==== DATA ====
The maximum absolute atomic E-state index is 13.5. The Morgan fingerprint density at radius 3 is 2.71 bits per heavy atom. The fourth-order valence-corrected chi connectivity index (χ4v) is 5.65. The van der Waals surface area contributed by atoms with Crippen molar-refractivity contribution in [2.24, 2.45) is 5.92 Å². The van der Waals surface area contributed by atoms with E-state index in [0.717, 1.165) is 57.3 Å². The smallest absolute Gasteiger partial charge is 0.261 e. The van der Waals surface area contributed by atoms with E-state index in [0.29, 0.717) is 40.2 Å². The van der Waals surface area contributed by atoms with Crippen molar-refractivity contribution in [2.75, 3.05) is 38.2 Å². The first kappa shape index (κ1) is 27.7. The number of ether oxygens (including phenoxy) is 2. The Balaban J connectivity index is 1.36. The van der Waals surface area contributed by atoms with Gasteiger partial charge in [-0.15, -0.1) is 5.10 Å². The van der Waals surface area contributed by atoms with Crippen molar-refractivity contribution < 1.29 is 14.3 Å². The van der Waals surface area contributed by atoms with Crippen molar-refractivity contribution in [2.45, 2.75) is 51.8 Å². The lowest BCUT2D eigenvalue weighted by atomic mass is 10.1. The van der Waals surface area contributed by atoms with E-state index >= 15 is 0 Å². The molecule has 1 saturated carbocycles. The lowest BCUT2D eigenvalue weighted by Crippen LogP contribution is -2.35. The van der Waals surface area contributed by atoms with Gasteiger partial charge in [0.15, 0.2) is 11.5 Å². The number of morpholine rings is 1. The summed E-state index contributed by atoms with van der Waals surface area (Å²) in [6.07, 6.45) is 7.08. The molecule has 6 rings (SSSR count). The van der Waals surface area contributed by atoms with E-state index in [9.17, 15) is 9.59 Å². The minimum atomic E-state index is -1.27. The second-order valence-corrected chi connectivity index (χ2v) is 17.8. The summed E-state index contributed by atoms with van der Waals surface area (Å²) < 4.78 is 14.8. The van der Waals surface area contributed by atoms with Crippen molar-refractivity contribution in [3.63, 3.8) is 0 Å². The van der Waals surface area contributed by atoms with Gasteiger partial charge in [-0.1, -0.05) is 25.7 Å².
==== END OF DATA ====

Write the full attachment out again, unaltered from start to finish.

The maximum absolute atomic E-state index is 13.5. The Morgan fingerprint density at radius 3 is 2.71 bits per heavy atom. The fourth-order valence-corrected chi connectivity index (χ4v) is 5.65. The van der Waals surface area contributed by atoms with Crippen molar-refractivity contribution in [2.24, 2.45) is 5.92 Å². The van der Waals surface area contributed by atoms with E-state index in [0.717, 1.165) is 57.3 Å². The smallest absolute Gasteiger partial charge is 0.261 e. The van der Waals surface area contributed by atoms with E-state index in [0.29, 0.717) is 40.2 Å². The van der Waals surface area contributed by atoms with Crippen molar-refractivity contribution in [2.75, 3.05) is 38.2 Å². The first kappa shape index (κ1) is 27.7. The number of ether oxygens (including phenoxy) is 2. The Balaban J connectivity index is 1.36. The van der Waals surface area contributed by atoms with Gasteiger partial charge in [-0.15, -0.1) is 5.10 Å². The van der Waals surface area contributed by atoms with Crippen molar-refractivity contribution < 1.29 is 14.3 Å². The van der Waals surface area contributed by atoms with Crippen molar-refractivity contribution in [2.45, 2.75) is 51.8 Å². The lowest BCUT2D eigenvalue weighted by atomic mass is 10.1. The van der Waals surface area contributed by atoms with E-state index >= 15 is 0 Å². The molecule has 1 saturated carbocycles. The lowest BCUT2D eigenvalue weighted by Crippen LogP contribution is -2.35. The van der Waals surface area contributed by atoms with Gasteiger partial charge in [0.15, 0.2) is 11.5 Å². The number of morpholine rings is 1. The summed E-state index contributed by atoms with van der Waals surface area (Å²) in [6.07, 6.45) is 7.08. The molecule has 6 rings (SSSR count). The van der Waals surface area contributed by atoms with E-state index in [9.17, 15) is 9.59 Å². The minimum atomic E-state index is -1.27. The second-order valence-corrected chi connectivity index (χ2v) is 17.8. The summed E-state index contributed by atoms with van der Waals surface area (Å²) < 4.78 is 14.8. The van der Waals surface area contributed by atoms with Crippen molar-refractivity contribution in [3.63, 3.8) is 0 Å². The van der Waals surface area contributed by atoms with Gasteiger partial charge in [-0.1, -0.05) is 25.7 Å².